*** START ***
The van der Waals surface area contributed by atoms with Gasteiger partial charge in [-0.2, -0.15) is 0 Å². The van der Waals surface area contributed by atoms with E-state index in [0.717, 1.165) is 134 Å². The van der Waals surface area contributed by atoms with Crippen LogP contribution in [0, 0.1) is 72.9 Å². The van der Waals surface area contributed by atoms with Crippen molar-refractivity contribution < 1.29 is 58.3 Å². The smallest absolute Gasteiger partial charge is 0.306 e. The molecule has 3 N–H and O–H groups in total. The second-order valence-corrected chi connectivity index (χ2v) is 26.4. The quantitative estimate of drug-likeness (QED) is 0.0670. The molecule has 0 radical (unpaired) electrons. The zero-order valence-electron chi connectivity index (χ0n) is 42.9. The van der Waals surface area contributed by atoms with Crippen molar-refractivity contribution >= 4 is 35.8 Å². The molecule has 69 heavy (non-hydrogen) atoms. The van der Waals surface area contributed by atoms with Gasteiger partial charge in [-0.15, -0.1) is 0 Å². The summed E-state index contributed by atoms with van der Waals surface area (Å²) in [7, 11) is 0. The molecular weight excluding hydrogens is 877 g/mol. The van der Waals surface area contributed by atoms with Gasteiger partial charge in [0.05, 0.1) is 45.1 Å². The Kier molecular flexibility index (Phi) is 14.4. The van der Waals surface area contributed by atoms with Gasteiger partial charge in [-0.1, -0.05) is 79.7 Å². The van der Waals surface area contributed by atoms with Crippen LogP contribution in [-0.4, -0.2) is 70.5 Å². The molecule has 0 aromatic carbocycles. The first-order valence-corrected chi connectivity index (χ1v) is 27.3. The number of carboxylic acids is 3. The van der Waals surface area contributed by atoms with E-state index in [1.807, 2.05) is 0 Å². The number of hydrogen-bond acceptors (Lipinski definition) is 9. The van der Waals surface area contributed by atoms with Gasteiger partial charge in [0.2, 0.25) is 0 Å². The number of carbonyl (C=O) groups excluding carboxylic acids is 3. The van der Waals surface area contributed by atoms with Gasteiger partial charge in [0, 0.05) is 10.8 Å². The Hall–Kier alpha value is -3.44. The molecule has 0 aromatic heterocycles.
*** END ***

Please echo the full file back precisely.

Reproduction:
The van der Waals surface area contributed by atoms with Gasteiger partial charge in [-0.2, -0.15) is 0 Å². The van der Waals surface area contributed by atoms with E-state index in [0.717, 1.165) is 134 Å². The van der Waals surface area contributed by atoms with Crippen LogP contribution in [0, 0.1) is 72.9 Å². The van der Waals surface area contributed by atoms with Crippen molar-refractivity contribution < 1.29 is 58.3 Å². The smallest absolute Gasteiger partial charge is 0.306 e. The molecule has 3 N–H and O–H groups in total. The second-order valence-corrected chi connectivity index (χ2v) is 26.4. The quantitative estimate of drug-likeness (QED) is 0.0670. The molecule has 0 radical (unpaired) electrons. The zero-order valence-electron chi connectivity index (χ0n) is 42.9. The van der Waals surface area contributed by atoms with Crippen molar-refractivity contribution >= 4 is 35.8 Å². The molecule has 69 heavy (non-hydrogen) atoms. The van der Waals surface area contributed by atoms with Gasteiger partial charge in [-0.15, -0.1) is 0 Å². The summed E-state index contributed by atoms with van der Waals surface area (Å²) in [7, 11) is 0. The molecular weight excluding hydrogens is 877 g/mol. The van der Waals surface area contributed by atoms with Gasteiger partial charge in [0.05, 0.1) is 45.1 Å². The Kier molecular flexibility index (Phi) is 14.4. The van der Waals surface area contributed by atoms with Gasteiger partial charge in [-0.1, -0.05) is 79.7 Å². The van der Waals surface area contributed by atoms with Crippen LogP contribution in [-0.4, -0.2) is 70.5 Å². The molecule has 0 aromatic carbocycles. The first-order valence-corrected chi connectivity index (χ1v) is 27.3. The number of carboxylic acids is 3. The van der Waals surface area contributed by atoms with E-state index in [1.807, 2.05) is 0 Å². The number of hydrogen-bond acceptors (Lipinski definition) is 9. The van der Waals surface area contributed by atoms with Gasteiger partial charge in [0.2, 0.25) is 0 Å². The number of carbonyl (C=O) groups excluding carboxylic acids is 3. The van der Waals surface area contributed by atoms with Gasteiger partial charge in [0, 0.05) is 10.8 Å². The Hall–Kier alpha value is -3.44. The molecule has 0 aromatic heterocycles.